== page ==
A video on why "cyberwarfare" is bullshit (1)

DataDiddler (1994180) | more than 3 years ago | (#35451596)

http://vimeo.com/3519680 [vimeo.com]

It's about an hour long for anyone who's interested.

TL;DW version: no country is going to waste time developing attacks and trying to coordinate with physical attacks when they can be disarmed by Microsoft releasing a patch. Besides, if you want something DoS'd, it's much easier to just blow it up; that way the admins can't just reboot or restore the damn thing and have it up again within minutes. Most importantly, even if you've managed to cripple a country's networks -- including their military networks -- you need to still be able to back it up with physical force to exploit your temporary advantage. So, he concludes that criminals, terrorists, and spies will be a problem, but "cyberwar" will never really happen.

Re:A video on why "cyberwarfare" is bullshit (1)

indiechild (541156) | more than 3 years ago | (#35451742)

Well of course cyberwar would be accompanied by brutal, physical meatspacewar. The two would go hand-in-hand. I wouldn't be so quick to dismiss cyberwarfare when basically all of our modern systems and infrastructure depend on computers and the Internet.

There's a quite a number of countries that have been practising and executing cyberwarfare for years. They just deny that they do it.

Going after Graduates (0)

Anonymous Coward | more than 3 years ago | (#35451700)

I'm about to graduate from an IT Security degree (Australia) and the DSD and ASIO are really really trying to grab graduates lately to the point I've had to put in an email filter to drop emails about it.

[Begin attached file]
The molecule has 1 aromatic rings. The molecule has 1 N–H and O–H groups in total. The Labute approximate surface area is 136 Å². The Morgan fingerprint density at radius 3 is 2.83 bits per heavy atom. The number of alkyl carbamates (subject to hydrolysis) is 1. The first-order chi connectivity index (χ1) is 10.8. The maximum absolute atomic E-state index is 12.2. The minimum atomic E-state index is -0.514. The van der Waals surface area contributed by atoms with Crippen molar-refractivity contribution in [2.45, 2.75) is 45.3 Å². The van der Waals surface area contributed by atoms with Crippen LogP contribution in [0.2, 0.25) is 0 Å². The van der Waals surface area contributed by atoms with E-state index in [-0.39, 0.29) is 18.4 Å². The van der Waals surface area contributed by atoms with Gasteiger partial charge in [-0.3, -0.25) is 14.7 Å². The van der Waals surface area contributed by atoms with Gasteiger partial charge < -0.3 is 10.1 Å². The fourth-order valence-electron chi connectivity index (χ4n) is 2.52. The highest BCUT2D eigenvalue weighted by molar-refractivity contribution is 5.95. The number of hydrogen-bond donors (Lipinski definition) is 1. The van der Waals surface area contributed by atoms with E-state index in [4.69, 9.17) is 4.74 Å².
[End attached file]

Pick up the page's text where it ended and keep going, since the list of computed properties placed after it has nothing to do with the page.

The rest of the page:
Re:Going after Graduates (0)

Anonymous Coward | more than 3 years ago | (#35452520)

Graduates weighing up job offers are probably making comparisons similar to:

DSD/ASIO

  • High degree of uncertainty about nature of the job.
  • Uncertainty about career options available within the organisation.
  • Uncertainty surrounding security clearances (and the time and effort involved).
  • Difficulty transferring to the private sector as job duties and achievements cannot be publicised readily.
  • Damaged industry reputation and credibility from the media post 9/11.
  • Need to relocate.
  • Generally better pay for graduates.
  • Job security.

Private companies

  • Understanding of job duties.
  • Understanding of future career directions possible within the company.
  • Can transfer to the public sector without too many difficulties.
  • Stay in major city.
  • Easy process for starting.
  • Conditions of employment are often less desirable.